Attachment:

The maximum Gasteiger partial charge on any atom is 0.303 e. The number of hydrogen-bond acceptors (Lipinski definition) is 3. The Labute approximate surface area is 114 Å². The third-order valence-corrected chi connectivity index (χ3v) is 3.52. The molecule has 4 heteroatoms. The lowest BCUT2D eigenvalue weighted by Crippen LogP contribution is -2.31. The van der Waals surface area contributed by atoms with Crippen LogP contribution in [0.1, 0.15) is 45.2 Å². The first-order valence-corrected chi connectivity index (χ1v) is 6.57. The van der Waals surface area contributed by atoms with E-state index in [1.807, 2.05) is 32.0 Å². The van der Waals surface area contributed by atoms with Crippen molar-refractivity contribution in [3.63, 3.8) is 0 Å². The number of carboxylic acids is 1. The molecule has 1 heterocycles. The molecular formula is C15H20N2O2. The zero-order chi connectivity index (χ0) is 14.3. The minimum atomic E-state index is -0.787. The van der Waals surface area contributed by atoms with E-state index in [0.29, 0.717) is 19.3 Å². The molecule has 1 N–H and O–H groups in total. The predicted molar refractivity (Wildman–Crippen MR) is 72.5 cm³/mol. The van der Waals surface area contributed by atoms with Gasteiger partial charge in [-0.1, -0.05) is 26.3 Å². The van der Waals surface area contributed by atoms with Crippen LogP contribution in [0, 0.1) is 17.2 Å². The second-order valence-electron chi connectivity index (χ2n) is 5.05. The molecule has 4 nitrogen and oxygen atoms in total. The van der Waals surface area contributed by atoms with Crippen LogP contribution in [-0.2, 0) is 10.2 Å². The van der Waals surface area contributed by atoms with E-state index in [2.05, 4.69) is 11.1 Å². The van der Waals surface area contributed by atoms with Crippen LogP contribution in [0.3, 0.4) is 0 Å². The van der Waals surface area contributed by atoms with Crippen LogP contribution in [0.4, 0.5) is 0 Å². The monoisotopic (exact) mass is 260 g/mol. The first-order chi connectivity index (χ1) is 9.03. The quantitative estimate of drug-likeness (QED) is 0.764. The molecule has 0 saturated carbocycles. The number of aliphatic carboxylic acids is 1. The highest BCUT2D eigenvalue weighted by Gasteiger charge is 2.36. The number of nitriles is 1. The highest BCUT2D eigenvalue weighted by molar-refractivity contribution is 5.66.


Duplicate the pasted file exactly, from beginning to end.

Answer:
The maximum Gasteiger partial charge on any atom is 0.303 e. The number of hydrogen-bond acceptors (Lipinski definition) is 3. The Labute approximate surface area is 114 Å². The third-order valence-corrected chi connectivity index (χ3v) is 3.52. The molecule has 4 heteroatoms. The lowest BCUT2D eigenvalue weighted by Crippen LogP contribution is -2.31. The van der Waals surface area contributed by atoms with Crippen LogP contribution in [0.1, 0.15) is 45.2 Å². The first-order valence-corrected chi connectivity index (χ1v) is 6.57. The van der Waals surface area contributed by atoms with E-state index in [1.807, 2.05) is 32.0 Å². The van der Waals surface area contributed by atoms with Crippen molar-refractivity contribution in [3.63, 3.8) is 0 Å². The number of carboxylic acids is 1. The molecule has 1 heterocycles. The molecular formula is C15H20N2O2. The zero-order chi connectivity index (χ0) is 14.3. The minimum atomic E-state index is -0.787. The van der Waals surface area contributed by atoms with E-state index in [0.29, 0.717) is 19.3 Å². The molecule has 1 N–H and O–H groups in total. The predicted molar refractivity (Wildman–Crippen MR) is 72.5 cm³/mol. The van der Waals surface area contributed by atoms with Gasteiger partial charge in [-0.1, -0.05) is 26.3 Å². The van der Waals surface area contributed by atoms with Crippen LogP contribution in [0, 0.1) is 17.2 Å². The second-order valence-electron chi connectivity index (χ2n) is 5.05. The molecule has 4 nitrogen and oxygen atoms in total. The van der Waals surface area contributed by atoms with Crippen LogP contribution in [-0.2, 0) is 10.2 Å². The van der Waals surface area contributed by atoms with E-state index in [2.05, 4.69) is 11.1 Å². The van der Waals surface area contributed by atoms with Crippen LogP contribution in [0.3, 0.4) is 0 Å². The van der Waals surface area contributed by atoms with Crippen LogP contribution in [0.4, 0.5) is 0 Å². The monoisotopic (exact) mass is 260 g/mol. The first-order chi connectivity index (χ1) is 9.03. The quantitative estimate of drug-likeness (QED) is 0.764. The molecule has 0 saturated carbocycles. The number of aliphatic carboxylic acids is 1. The highest BCUT2D eigenvalue weighted by Gasteiger charge is 2.36. The number of nitriles is 1. The highest BCUT2D eigenvalue weighted by molar-refractivity contribution is 5.66.